1. Main points

  • The Office for National Statistics (ONS) has developed an experimental method to estimate the potential scale of lost output, in terms of gross value added (GVA) lost from hot days.

  • Initial model-based estimates suggest that between 1998 and 2021, the biggest impacts were in 2020 where hot days could have reduced productivity in Great Britain by £5.3 billion if we assume some adaptation measures, such as air conditioning, were in place.

  • Impacts from hot days on productivity were lowest in 2007 and 2008 at under £100 million each year.

  • The average loss between 1998 and 2021 was estimated at £1.2 billion per year with adaptation.


These are official statistics in development, and we advise caution when using the data. The method is currently under development. Our results are modelled based on the expected effectiveness of labour at different temperatures and should be considered as an indication of what could be happening. These do not represent actual losses in productivity based on observed data.

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2. Overview

We produce the UK natural capital accounts, which include estimates of the costs of environmental damage. Such costs include estimates for the number of human life years lost from air pollution, and the benefits of outdoor recreation.

However, there are no consistent, detailed estimates available for the current economic impacts of climate change. These costs of climate change are difficult to observe, and they are not captured by current economic monitoring systems.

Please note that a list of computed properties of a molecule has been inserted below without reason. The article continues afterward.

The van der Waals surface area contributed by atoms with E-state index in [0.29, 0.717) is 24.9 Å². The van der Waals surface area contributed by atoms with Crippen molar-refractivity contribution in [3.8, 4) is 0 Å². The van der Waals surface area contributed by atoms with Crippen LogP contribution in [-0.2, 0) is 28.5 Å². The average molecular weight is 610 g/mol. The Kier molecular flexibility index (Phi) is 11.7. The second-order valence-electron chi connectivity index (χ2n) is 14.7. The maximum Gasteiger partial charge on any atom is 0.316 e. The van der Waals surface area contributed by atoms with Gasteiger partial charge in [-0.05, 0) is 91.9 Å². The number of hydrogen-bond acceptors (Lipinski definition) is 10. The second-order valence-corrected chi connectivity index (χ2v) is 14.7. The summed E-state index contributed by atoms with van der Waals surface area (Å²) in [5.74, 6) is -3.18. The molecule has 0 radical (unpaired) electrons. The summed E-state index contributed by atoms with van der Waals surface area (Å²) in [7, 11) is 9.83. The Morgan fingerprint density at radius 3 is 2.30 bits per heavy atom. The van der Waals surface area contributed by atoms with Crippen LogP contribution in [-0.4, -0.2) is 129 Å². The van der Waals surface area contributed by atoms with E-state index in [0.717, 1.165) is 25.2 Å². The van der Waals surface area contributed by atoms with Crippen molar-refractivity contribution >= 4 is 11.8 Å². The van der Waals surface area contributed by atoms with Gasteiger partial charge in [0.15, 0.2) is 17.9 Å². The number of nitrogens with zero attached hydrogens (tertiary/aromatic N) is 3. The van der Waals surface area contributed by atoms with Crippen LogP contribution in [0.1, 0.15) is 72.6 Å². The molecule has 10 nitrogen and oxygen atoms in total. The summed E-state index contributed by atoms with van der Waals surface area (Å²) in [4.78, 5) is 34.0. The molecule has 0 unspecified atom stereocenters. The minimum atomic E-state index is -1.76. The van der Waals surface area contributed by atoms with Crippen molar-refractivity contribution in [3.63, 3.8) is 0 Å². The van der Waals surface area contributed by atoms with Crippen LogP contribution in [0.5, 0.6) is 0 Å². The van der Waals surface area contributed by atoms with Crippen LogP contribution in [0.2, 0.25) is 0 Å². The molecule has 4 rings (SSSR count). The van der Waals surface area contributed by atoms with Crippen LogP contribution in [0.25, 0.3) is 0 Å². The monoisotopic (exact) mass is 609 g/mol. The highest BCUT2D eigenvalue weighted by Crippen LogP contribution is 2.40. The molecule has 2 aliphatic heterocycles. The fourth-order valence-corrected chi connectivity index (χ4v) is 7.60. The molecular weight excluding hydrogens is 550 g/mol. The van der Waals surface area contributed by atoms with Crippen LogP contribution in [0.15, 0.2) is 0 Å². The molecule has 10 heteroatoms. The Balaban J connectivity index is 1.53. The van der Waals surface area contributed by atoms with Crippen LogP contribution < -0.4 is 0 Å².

Estimates of the future monetary impacts of climate change are also contentious among environmental economists (as explained in the Annual Review of Environment and Resources journal). Some suggest that long-term impacts of significant atmospheric warming might only amount to a few per cent of global gross domestic product (GDP), but this is hard to assess without comprehensive data. More information can be found in the presentation Climate change: the ultimate challenge for economics (PDF, 1.11MB) on the Nobel Prize website. Further details can be found in the research article Economic impacts of tipping points on the climate system, (which can be found on the Proceedings of the National Academy of Sciences of the United States of America [PNAS] journal website).

The UK natural capital accounts include estimates for urban heat regulating services, measuring nature's ability to cool down urban environments on hot days, which helps to avoid productivity losses.

We complement that analysis by estimating the costs of hot days in terms of labour productivity reflected in output changes, using the most recent and most spatially granular gross value added (GVA) data available to estimate the scale of the costs across Great Britain. This method update also improves our estimates of the benefits of urban cooling in the UK natural capital accounts.

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3. Current aims and applications

We set out to provide estimates of how hot days in Great Britain – those where the maximum daily temperature reaches at least 28 degrees Celsius – might affect gross value added (GVA).

We use GVA as it is a measure of industrial production. Hot days are assumed to particularly affect industries that involve outdoor or manual labour, where heat is likely to have a greater impact on the ability to undertake such labour, as explained in the Economics for the Environment Consultancy (eftec) report on the Department for Environment, Food and Rural Affairs (Defra) website.

The Met Office states that, as greenhouse gas concentrations increase, heatwaves are expected to occur more frequently:

"A scientific study by the Met Office into the summer 2018 heatwave in the UK showed that the likelihood of the UK experiencing a summer as hot or hotter than 2018 is a little over 1 in 10. It is 30 times more likely to occur now than before the industrial revolution because of the higher concentration of carbon dioxide (a greenhouse gas) in the atmosphere. As greenhouse gas concentrations increase, heatwaves of similar intensity are projected to become even more frequent, perhaps occurring as regularly as every other year by the 2050s." Met Office – What is a Heatwave? article.